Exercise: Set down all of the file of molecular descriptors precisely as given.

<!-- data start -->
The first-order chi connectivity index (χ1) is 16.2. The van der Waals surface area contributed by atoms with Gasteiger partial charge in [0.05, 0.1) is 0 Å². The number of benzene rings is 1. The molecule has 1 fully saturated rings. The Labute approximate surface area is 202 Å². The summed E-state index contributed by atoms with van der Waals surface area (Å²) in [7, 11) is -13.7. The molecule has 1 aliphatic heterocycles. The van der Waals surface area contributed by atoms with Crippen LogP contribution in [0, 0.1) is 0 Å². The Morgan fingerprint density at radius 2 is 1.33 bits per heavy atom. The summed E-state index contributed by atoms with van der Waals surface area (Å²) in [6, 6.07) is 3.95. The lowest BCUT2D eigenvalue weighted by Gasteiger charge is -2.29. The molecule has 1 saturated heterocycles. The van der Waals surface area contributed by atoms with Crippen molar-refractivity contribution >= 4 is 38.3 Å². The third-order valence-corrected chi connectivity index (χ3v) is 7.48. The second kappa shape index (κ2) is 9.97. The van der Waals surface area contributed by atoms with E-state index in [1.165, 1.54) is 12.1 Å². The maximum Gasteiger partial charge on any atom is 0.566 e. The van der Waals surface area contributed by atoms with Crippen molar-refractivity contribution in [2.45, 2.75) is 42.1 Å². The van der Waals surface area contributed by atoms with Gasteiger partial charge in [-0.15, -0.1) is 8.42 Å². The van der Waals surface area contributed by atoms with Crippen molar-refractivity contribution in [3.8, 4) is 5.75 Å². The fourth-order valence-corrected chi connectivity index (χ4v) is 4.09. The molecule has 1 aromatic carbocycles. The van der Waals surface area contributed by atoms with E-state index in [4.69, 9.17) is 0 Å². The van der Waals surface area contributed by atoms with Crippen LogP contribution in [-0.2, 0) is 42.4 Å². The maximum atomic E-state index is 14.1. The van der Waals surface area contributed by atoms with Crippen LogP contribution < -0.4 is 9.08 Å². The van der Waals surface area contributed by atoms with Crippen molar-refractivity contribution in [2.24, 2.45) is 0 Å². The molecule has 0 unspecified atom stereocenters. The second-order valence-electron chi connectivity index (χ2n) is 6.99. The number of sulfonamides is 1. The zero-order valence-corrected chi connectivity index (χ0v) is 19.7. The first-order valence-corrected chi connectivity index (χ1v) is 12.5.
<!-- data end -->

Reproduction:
The first-order chi connectivity index (χ1) is 16.2. The van der Waals surface area contributed by atoms with Gasteiger partial charge in [0.05, 0.1) is 0 Å². The number of benzene rings is 1. The molecule has 1 fully saturated rings. The Labute approximate surface area is 202 Å². The summed E-state index contributed by atoms with van der Waals surface area (Å²) in [7, 11) is -13.7. The molecule has 1 aliphatic heterocycles. The van der Waals surface area contributed by atoms with Crippen LogP contribution in [0, 0.1) is 0 Å². The Morgan fingerprint density at radius 2 is 1.33 bits per heavy atom. The summed E-state index contributed by atoms with van der Waals surface area (Å²) in [6, 6.07) is 3.95. The lowest BCUT2D eigenvalue weighted by Gasteiger charge is -2.29. The molecule has 1 saturated heterocycles. The van der Waals surface area contributed by atoms with Crippen molar-refractivity contribution >= 4 is 38.3 Å². The third-order valence-corrected chi connectivity index (χ3v) is 7.48. The second kappa shape index (κ2) is 9.97. The van der Waals surface area contributed by atoms with E-state index in [1.165, 1.54) is 12.1 Å². The maximum Gasteiger partial charge on any atom is 0.566 e. The van der Waals surface area contributed by atoms with Crippen molar-refractivity contribution in [2.45, 2.75) is 42.1 Å². The van der Waals surface area contributed by atoms with Gasteiger partial charge in [-0.15, -0.1) is 8.42 Å². The van der Waals surface area contributed by atoms with Crippen molar-refractivity contribution in [3.8, 4) is 5.75 Å². The fourth-order valence-corrected chi connectivity index (χ4v) is 4.09. The molecule has 1 aromatic carbocycles. The van der Waals surface area contributed by atoms with E-state index in [4.69, 9.17) is 0 Å². The van der Waals surface area contributed by atoms with Crippen LogP contribution in [-0.2, 0) is 42.4 Å². The maximum atomic E-state index is 14.1. The van der Waals surface area contributed by atoms with Crippen LogP contribution < -0.4 is 9.08 Å². The van der Waals surface area contributed by atoms with Crippen molar-refractivity contribution in [2.24, 2.45) is 0 Å². The molecule has 0 unspecified atom stereocenters. The second-order valence-electron chi connectivity index (χ2n) is 6.99. The number of sulfonamides is 1. The zero-order valence-corrected chi connectivity index (χ0v) is 19.7. The first-order valence-corrected chi connectivity index (χ1v) is 12.5.